Kevin Kelly, associate professor of electrical and computer engineering (ECE) and former chair of the applied physics program at Rice, has been named a fellow of the IEEE (Institute of Electrical and Electronics Engineers).
Kelly was recognized for his “contributions in compressive imaging.” He and Richard Baraniuk, the Victor E. Cameron Professor of Engineering at Rice, were the first to develop an optical hardware implementation utilizing the mathematics of compressive sensing.
Their work was recognized with the IEEE SPS Signal Processing Best Paper Award in 2020. In 2017, Kelly and Baraniuk licensed their patents for the technology to Siemens Healthineers. Their work reduces the time required to perform a magnetic resonance imaging (MRI) scan.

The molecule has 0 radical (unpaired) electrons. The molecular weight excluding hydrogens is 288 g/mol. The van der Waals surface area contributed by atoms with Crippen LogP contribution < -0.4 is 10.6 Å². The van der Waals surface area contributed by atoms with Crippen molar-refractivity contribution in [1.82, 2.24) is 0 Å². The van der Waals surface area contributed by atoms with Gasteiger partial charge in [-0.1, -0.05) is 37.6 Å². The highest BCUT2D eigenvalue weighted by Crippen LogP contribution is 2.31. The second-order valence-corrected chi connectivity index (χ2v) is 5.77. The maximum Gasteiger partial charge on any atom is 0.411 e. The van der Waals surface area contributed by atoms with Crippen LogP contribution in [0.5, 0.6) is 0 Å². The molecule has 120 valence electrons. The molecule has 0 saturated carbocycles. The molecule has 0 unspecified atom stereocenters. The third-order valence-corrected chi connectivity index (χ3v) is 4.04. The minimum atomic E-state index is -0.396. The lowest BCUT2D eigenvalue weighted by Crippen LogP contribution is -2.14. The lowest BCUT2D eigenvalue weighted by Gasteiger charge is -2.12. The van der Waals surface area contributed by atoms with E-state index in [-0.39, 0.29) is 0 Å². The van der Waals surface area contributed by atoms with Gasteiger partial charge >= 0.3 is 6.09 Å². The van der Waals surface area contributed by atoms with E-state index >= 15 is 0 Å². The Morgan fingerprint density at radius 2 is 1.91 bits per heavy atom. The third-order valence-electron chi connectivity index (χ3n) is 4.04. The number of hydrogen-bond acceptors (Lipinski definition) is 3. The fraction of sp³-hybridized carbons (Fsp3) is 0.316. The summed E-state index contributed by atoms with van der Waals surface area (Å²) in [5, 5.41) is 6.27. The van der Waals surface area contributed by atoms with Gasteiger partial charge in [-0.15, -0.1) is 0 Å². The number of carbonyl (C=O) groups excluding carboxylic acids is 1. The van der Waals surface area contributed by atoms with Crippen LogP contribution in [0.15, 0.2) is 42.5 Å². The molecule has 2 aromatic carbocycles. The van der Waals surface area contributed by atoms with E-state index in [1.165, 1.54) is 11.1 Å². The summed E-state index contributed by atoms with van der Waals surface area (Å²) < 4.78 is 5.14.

The designation of IEEE Fellow is the highest honor the organization confers on its members. No more than 0.1 percent of voting members are awarded the title annually.
Kelly joined the Rice faculty in 2002 after serving as a postdoctoral fellow at the Institute for Materials Research in Sendai, Japan, and in the chemistry department at Pennsylvania State University. He earned a B.S. in engineering physics from Colorado School of Mines in 1993 and a Ph.D. in applied physics from Rice in 1999.
Kelly’s research includes the characterization of molecular machines, probing novel electronic states of materials at the atomic-scale, and designing "single-pixel camera" compressive imaging systems for machine vision and hyperspectral optical microscopy.
IEEE has more than 400,000 members in more than 160 countries.
Author: XAYMARA GARZA